At first, it may appear that the two statements the EHRC released that day, one regarding reforming the Gender Recognition Act (GRA) in Scotland, and the other in response to legislative plans to ban ‘conversion therapy’ in England and Wales, work to support the LGBTQ+ community. Indeed, several of their recommendations are really positive, including reducing the fees and wait times for obtaining a Gender Recognition Certificate (GRC), and implementing procedures for ensuring that the ‘conversion therapy’ ban works effectively. But in addition to these positive recommendations, the EHRC provides several confusing stumbling blocks, issues that get in the way of progress, unsubstantiated concerns that work to slow down an already painfully slow process. And at the root of the EHRC’s statements is a total disrespect of LGBTQ+ people’s voices and experiences, including an especially concerning level of transphobia. It is no wonder, then, that so many LGBTQ+ groups and organisations have spoken out against the statements.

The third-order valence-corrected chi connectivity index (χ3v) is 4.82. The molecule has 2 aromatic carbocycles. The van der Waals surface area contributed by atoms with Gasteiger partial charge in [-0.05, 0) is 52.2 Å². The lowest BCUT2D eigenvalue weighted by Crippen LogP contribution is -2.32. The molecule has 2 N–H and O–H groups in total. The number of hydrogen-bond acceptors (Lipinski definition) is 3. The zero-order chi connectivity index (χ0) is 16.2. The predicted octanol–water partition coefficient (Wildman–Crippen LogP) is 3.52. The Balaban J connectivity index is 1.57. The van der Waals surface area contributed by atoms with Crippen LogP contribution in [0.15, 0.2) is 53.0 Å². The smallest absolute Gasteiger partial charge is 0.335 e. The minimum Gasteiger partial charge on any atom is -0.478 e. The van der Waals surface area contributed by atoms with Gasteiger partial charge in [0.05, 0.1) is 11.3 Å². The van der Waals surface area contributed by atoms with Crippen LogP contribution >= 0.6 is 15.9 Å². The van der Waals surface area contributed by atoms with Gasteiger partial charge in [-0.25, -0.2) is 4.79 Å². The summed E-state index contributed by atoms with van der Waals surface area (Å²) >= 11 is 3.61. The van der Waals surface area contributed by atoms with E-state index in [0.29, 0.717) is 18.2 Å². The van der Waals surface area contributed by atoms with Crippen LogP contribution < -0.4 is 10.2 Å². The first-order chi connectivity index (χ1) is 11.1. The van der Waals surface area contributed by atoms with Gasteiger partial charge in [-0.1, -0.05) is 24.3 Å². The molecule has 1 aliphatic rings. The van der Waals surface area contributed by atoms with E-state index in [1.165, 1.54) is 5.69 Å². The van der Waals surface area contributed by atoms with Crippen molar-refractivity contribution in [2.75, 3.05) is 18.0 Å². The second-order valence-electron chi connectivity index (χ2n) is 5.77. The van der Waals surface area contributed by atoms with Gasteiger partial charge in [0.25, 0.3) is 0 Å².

The letter by EHRC’s Chairwoman, Baroness Kishwer Falkner, to Shona Robison, the Cabinet Secretary for Social Justice, Housing and Local Government, positions itself within the context of a so-called ‘polarised debate’ on the issue of the GRA. This wording suggests that trans exclusionary ideas are common and popular ideas, and should be given equal weight as trans inclusive ideas. However, research shows that the majority of feminists in the UK support trans inclusion, and ‘gender critical’ or trans exclusionary beliefs are exceptionally less popular than one might believe. This misconception, as Shon Faye argues, is because the media has created an anti-trans panic, pushing transphobic ideas in order to fabricate that same ‘polarised debate’ Falkner references. It is important to understand this larger context, especially in relation to Falkner’s open support of those who are trans exclusionary.